North Dakota Name Change Down to Two


The University of North Dakota has been without a nickname since 2012. Prior to that, the Fighting Sioux was their nickname since the 1970’s. Their green and white uniforms were adorned by an Indian head logo. But in 2012, the use of the name Fighting Sioux was voted out in the light of sports teams using Native American names and logos as sports mascots. The state issued a cooling off period until this year, then allowed the school to vote on a new name.

The university was smart in getting rid of the name and logo in today’s current political atmosphere in light of using such names. Perhaps the biggest sports team in North America with a Native American name, the Washington NFL team, has been so defiant and arrogant in not changing their name that even President Obama weighed in on the issue.

After a thousand names were suggested and voted upon, the latest round of voting has narrowed the list from three to two from 26,479 votes:

Fighting Hawks: 12,098  (45.69 percent)

Roughriders: 7,400 (27.95 percent)

Nodaks: 6,981 (26.36 percent)

Because no vote garnered over 50 percent, one last round of voting will take place from Nov. 12 through 11:59 p.m. Central Time on Monday. Nov. 16. It’s open to a collection of current and former UND students and staff, as well as current season-ticket holders for UND events.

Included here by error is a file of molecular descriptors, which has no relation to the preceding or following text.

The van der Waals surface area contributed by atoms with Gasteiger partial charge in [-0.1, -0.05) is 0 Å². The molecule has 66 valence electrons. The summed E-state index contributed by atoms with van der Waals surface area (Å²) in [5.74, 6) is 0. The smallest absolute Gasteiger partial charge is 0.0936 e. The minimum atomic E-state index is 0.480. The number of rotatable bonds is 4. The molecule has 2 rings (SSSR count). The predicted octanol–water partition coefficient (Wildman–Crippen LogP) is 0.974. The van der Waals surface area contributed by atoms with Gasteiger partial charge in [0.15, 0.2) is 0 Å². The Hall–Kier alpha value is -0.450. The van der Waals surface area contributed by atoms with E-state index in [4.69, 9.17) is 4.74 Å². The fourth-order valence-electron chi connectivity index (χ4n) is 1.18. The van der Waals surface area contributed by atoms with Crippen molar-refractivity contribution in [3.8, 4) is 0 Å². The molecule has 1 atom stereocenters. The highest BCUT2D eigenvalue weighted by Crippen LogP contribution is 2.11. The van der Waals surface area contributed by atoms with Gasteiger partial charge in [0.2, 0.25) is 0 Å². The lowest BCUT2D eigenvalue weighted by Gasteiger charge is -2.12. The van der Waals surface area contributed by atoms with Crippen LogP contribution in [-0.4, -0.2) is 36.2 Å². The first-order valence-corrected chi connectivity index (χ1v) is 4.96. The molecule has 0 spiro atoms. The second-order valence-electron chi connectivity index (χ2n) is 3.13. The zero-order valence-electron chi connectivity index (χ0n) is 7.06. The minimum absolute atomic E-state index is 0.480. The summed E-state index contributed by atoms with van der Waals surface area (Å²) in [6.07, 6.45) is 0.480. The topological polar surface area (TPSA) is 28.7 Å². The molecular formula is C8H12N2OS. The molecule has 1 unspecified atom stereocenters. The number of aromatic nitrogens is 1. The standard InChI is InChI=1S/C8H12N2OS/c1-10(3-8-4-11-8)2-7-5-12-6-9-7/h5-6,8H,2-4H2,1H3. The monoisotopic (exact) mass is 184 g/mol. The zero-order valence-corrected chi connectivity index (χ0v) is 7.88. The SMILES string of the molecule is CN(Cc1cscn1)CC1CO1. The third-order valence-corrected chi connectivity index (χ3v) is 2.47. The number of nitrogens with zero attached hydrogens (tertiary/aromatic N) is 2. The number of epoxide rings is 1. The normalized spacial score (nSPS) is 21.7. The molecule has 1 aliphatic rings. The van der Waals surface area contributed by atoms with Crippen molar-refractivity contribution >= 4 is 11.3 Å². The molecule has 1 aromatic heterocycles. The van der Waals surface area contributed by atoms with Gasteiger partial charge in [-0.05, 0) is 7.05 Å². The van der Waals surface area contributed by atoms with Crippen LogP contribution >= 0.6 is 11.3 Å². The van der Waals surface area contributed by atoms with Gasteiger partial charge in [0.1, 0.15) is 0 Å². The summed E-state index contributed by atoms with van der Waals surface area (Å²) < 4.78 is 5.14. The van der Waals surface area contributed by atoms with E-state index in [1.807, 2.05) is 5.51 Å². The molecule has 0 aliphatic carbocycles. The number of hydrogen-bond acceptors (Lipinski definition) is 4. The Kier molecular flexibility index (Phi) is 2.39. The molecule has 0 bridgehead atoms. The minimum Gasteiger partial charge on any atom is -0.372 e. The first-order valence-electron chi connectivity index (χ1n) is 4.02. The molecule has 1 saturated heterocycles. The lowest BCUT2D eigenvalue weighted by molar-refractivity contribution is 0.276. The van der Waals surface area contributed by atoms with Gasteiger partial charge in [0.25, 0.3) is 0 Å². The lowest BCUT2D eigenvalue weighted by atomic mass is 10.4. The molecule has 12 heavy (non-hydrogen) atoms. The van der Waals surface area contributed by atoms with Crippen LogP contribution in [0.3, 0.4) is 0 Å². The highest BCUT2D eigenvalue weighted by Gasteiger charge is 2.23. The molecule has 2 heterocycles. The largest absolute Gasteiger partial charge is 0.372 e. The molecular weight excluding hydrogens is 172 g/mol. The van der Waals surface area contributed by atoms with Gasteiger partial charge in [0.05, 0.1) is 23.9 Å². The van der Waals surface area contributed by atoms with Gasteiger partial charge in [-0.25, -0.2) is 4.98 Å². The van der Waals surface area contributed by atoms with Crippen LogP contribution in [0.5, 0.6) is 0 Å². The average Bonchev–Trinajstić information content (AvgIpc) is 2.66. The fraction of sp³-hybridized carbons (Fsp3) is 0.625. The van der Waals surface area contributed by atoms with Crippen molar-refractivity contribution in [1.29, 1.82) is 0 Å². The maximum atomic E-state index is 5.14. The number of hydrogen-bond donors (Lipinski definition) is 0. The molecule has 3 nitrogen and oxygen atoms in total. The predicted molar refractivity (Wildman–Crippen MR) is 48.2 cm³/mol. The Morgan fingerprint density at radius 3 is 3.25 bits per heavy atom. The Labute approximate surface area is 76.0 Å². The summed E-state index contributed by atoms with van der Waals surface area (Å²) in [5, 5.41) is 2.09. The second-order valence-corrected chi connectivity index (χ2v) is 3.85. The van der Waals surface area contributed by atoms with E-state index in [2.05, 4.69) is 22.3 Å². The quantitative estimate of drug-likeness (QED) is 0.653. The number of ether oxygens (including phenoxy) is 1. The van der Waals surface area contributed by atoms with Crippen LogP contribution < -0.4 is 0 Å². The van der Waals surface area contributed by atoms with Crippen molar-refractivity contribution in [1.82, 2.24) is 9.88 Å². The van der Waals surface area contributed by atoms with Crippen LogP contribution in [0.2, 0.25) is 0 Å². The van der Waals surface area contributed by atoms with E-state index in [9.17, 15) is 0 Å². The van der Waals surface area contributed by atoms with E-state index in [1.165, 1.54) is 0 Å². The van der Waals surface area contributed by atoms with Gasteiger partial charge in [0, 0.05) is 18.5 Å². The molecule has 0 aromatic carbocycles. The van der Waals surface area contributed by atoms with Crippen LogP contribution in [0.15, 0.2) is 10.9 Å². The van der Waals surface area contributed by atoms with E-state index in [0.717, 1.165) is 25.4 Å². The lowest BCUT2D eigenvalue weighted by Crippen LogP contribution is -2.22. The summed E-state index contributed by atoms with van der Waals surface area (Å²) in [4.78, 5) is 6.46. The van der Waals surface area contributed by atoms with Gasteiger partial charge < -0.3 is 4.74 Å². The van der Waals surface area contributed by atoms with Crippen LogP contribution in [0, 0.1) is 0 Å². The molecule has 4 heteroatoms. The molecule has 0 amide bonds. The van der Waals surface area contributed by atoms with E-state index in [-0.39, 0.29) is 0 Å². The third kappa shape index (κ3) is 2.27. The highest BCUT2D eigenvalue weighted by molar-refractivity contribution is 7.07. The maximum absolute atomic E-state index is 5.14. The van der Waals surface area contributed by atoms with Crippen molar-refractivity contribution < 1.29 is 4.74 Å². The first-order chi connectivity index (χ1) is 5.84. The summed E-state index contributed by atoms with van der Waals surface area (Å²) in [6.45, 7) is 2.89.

I feel that the new name is superficial and realistically recognized by the media and the teams on the field because fans will still be allowed to wear old Fighting Sioux apparel.

Will fans still be allowed to wear the nickname and logo on campus and to games?

Yes. The transition will not include any ban on wearing Fighting Sioux clothing at athletic events. Those fans who choose to wear or display the Fighting Sioux nickname and logo are asked to do so in a manner that is respectful to American Indians. We anticipate that fans will want to support our student athletes by wearing official team apparel.

The 21-time Frozen Four participant hasn’t won an NCAA title since 2000. The team has made the NCAA tournament for 13 straight seasons, with a Frozen Four appearance seven times during their steak.

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